Protesters gather in Kenosha the second night of protests on August 24th, 2020. This was before the clashes with police later that night. (Photo by Isiah Holmes)
Protesters gather in Kenosha the second night of protests on August 24th, 2020. This was before the clashes with police later that night. (Photo | Isiah Holmes)

Brostoff, however, is unconvinced that the motives behind these funds and operations were really about public safety. “They don’t care about that,” he said. “If they really cared about crime, then they would be pushing for investment in resources and targeted economic opportunities. And things that would actually prevent crime, and we have best practices, we know what that looks like. And it ain’t this.”

Chasing a straight answer

News that the U.S. Marshals were involved in the Wauwatosa curfew prompted tough questions from elected officials to then-U.S. Attorney for Wisconsin’s Eastern District Matthew Krueger. Sen. Tammy Baldwin was among those who demanded in July that Portland-style tactics not be used in Wisconsin. Despite Krueger’s assurances, the Examiner learned that teams of federal agents did come directly to Kenosha from Portland.

Wisconsin Examiner reached out to Baldwin’s office regarding the Marshals’ document to ask about the portions suggesting that the unrest could be used to fuel other operations. “Sen. Baldwin strongly disagrees with the use of federal Marshals to assist a local police department in this manner,” a spokesperson said, referring to the Portland redeployment. “Given the assurances Sen. Baldwin received from the U.S. Attorney that the Marshals would not be used as they were in Portland, Ore. last year, she will be following up with the Department of Justice to get answers.”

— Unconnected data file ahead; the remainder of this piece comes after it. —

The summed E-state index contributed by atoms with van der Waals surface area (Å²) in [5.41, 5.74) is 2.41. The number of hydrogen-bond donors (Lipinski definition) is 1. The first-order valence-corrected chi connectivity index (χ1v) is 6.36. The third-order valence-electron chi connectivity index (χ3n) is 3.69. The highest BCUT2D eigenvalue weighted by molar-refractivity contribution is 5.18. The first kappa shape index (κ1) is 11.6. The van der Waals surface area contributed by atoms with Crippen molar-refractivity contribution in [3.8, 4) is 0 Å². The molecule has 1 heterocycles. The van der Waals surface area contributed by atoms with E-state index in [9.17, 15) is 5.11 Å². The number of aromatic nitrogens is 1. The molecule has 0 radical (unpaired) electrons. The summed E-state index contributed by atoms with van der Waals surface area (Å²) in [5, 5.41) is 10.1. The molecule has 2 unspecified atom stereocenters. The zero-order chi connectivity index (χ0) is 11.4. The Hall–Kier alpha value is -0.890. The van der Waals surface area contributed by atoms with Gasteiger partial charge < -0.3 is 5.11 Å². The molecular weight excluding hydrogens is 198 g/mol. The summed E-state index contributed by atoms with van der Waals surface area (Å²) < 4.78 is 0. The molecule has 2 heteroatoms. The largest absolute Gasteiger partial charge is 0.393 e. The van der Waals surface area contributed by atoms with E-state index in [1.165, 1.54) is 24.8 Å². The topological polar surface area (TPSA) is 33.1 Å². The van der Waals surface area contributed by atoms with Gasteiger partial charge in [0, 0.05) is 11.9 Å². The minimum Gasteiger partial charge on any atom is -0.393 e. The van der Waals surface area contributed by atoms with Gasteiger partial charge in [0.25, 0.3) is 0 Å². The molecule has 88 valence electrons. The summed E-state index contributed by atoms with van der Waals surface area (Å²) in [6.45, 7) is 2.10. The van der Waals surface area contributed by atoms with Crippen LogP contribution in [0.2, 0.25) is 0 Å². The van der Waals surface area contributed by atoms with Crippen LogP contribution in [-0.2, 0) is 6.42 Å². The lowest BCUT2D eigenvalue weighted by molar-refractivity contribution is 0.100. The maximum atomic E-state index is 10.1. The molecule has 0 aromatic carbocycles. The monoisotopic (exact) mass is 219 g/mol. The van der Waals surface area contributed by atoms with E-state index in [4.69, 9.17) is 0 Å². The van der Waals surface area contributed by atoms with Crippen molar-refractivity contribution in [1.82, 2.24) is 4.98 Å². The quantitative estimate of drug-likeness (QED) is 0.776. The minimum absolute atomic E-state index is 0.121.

The spokesperson added that Krueger has resigned since Baldwin spoke with him regarding the U.S. Marshals. Other documents from the U.S. Marshals describing the Portland redeployments also mention that, “due to the scale of the Portland Operation [redacted] accumulated large amounts of equipment.”

Graffiti riddled the area around the park in Kenosha. (Photo by Isiah Holmes)
Graffiti riddled the area around the park in Kenosha. (Photo | Isiah Holmes)

Nevertheless, when re-approached, Gales reasserted the office’s prior stance. “Operation Legend was not connected to the unrest in Kenosha,” he reiterated. “The expansion of Operation Legend into Milwaukee was announced in July 2020, before the unrest in Kenosha. The operation involved efforts to address violent crime in Milwaukee (along with specified other cities nationwide.) The United States Attorney’s Office is not aware of any change in resources for Operation Legend due to the unrest in Kenosha or Wauwatosa.” The U.S. Marshals Service has not responded to a request for comment. A reply will be added here if one arrives.